By Jordan W. Charness
Peter heard that noise again: the sound of a police siren behind him. He did what everybody does in that same situation: he looked down at his speedometer to make sure that he wasn’t speeding. And he quickly tried to recall the last three or four minutes of driving to see if perhaps he had broken some other driving law. He was pretty sure that he hadn’t.
Once again, he looked in his rear-view mirror and saw that the police car had its lights flashing and siren ringing and a police officer motioning for him to pull to the side of the road. He quickly complied and the police car flew by him. Peter and his wife Mary exchanged puzzled glances and a sigh of relief when they realized that the police car was not after them but was obviously on its way to an emergency. But boy, was he going fast.
Unlike in the movies and on television, high-speed police chases don’t happen that often. Gone are the days when the police could turn on their sirens and lights and go tearing down the road chasing anyone that they felt had committed a crime.
Nowadays there are rules. Each police force and department sets up its own guidelines regarding high-speed chases and anytime there is a high-speed chase or high-speed manoeuvre, a detailed report must be filled out and examined to make sure that the increased speed was justified. If it wasn’t, the police officer could be sanctioned by the police department.
The guidelines as to when the police will engage in a high-speed chase are not published for obvious reasons. The police don’t want the bad guys to know exactly when they will be chased and when they will likely be let go.
There are, however, some basic principles that are followed by just about every police force. Any call that is received by the police requiring police intervention is graded according to its degree of urgency and severity. A bank hold-up in process with shots fired will obviously require a much more urgent and rapid police response than one of the hundreds of thousands of false alarms set off every day by faulty home alarm systems.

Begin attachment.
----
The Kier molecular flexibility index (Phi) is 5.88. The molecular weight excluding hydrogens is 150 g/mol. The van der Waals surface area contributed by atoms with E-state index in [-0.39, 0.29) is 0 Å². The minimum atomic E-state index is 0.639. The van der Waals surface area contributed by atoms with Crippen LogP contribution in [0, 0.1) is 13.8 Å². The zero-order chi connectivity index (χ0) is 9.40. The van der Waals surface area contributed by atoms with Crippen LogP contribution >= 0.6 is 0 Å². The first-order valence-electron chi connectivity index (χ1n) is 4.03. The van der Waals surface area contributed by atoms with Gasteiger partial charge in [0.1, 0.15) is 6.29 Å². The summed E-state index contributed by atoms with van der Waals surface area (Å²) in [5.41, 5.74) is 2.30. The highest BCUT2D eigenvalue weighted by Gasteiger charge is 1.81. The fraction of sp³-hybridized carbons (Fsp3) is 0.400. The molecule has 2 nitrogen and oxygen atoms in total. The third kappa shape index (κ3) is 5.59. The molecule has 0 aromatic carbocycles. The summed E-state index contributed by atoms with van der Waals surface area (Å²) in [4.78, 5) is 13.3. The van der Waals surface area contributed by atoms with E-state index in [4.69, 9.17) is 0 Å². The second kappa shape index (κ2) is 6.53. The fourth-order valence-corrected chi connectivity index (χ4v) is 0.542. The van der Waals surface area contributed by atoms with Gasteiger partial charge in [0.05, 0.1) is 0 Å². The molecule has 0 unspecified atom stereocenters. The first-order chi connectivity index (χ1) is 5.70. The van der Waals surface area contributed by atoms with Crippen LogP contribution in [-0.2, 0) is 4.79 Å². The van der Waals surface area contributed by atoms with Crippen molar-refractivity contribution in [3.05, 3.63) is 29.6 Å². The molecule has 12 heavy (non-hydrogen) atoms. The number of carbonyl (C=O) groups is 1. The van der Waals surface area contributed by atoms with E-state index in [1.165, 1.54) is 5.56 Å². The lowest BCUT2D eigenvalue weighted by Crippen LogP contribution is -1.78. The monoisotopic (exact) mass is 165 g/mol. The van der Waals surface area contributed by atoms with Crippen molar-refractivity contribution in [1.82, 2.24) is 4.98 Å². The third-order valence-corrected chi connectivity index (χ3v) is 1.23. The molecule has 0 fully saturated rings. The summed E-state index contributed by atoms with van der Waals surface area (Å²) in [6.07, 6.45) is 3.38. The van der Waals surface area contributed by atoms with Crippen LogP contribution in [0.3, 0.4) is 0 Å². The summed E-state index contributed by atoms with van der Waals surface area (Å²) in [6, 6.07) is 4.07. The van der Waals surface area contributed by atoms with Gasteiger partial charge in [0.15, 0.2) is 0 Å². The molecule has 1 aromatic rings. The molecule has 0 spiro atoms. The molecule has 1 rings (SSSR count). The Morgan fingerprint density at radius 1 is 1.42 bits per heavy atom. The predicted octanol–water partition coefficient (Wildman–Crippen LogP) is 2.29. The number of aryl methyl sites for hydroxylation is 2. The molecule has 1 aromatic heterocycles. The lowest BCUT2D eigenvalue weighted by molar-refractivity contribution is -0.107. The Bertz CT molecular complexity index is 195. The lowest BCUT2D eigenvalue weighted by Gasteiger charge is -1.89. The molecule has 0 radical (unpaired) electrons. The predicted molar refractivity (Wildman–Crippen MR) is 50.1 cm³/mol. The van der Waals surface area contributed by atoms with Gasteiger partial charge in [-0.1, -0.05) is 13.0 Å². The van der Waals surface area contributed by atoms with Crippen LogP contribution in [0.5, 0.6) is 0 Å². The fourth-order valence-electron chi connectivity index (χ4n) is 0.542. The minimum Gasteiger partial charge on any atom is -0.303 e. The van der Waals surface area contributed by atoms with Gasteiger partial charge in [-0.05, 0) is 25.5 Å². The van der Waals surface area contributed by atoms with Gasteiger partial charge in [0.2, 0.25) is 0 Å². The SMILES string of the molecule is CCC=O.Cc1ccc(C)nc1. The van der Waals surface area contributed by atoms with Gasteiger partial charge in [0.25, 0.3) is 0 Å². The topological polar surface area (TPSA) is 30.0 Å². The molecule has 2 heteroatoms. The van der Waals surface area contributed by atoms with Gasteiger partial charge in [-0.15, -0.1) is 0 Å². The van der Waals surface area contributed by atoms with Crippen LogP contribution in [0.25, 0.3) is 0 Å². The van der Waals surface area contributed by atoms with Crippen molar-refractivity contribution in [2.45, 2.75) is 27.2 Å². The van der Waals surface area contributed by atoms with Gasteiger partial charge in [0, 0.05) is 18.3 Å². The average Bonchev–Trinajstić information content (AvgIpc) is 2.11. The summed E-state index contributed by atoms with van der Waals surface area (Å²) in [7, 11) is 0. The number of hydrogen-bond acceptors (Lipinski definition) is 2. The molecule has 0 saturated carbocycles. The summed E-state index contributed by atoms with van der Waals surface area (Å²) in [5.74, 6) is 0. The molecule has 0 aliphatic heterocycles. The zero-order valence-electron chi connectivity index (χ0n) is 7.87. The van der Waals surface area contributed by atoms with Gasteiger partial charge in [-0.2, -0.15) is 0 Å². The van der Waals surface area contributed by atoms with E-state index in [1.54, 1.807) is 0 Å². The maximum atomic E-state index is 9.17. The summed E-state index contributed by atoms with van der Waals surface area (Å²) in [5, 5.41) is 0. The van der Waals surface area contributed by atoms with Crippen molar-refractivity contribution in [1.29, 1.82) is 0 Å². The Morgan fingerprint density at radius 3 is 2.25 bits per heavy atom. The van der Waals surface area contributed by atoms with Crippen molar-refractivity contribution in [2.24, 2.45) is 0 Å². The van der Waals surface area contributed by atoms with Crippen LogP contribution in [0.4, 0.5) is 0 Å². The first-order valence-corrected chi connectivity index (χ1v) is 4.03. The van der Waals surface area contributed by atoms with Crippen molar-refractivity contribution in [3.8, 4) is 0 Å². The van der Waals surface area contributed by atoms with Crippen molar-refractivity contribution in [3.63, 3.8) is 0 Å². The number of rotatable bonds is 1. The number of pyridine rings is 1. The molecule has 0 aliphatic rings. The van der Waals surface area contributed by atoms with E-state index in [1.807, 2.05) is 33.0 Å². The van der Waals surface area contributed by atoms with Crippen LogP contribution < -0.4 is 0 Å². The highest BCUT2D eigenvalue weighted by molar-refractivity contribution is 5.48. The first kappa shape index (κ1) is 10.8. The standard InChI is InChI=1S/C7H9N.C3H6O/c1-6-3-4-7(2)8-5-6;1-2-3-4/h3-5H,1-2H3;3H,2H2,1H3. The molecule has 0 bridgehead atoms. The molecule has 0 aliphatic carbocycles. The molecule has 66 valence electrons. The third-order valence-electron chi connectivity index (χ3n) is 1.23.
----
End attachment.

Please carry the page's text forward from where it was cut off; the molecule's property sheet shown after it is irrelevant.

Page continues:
The more urgent the situation, the more the police have a right to get to the scene quickly while still driving safely. Sometimes it can be difficult balancing on-road safety with the danger to the lives of the people in a bank hold-up. Even when the police are allowed to go faster than normal, they must drive prudently and safely with their sirens blaring and lights flashing. Nearing the bank hold-up scene, they may decide to turn off their sirens so as not to alert the bad guys.
Other situations require a different response based on the actual circumstances. If a police officer sees someone roll through a stop sign he’s not likely to enter into a high-speed chase to arrest the perpetrator.
Before deciding whether or not to enter into any type of high-speed manoeuvre, a police officer will often be called upon to decide whether or not there was some other way of identifying and/or catching the person. He or she will evaluate whether or not there’s some other way of stopping that person and whether or not more lives will be endangered by letting the criminal flee without a high-speed chase than would be endangered by chasing after him.
As one police officer friend of mine put it, “Before entering into any type of high-speed chase I try to think what it would be like if my mother was standing on one of the corners that we would be flying by. Would she still be safe? Just how dangerous and necessary will this chase be?”
These are not easy questions to answer made even more difficult by the urgent situation a police officer may be facing at the time.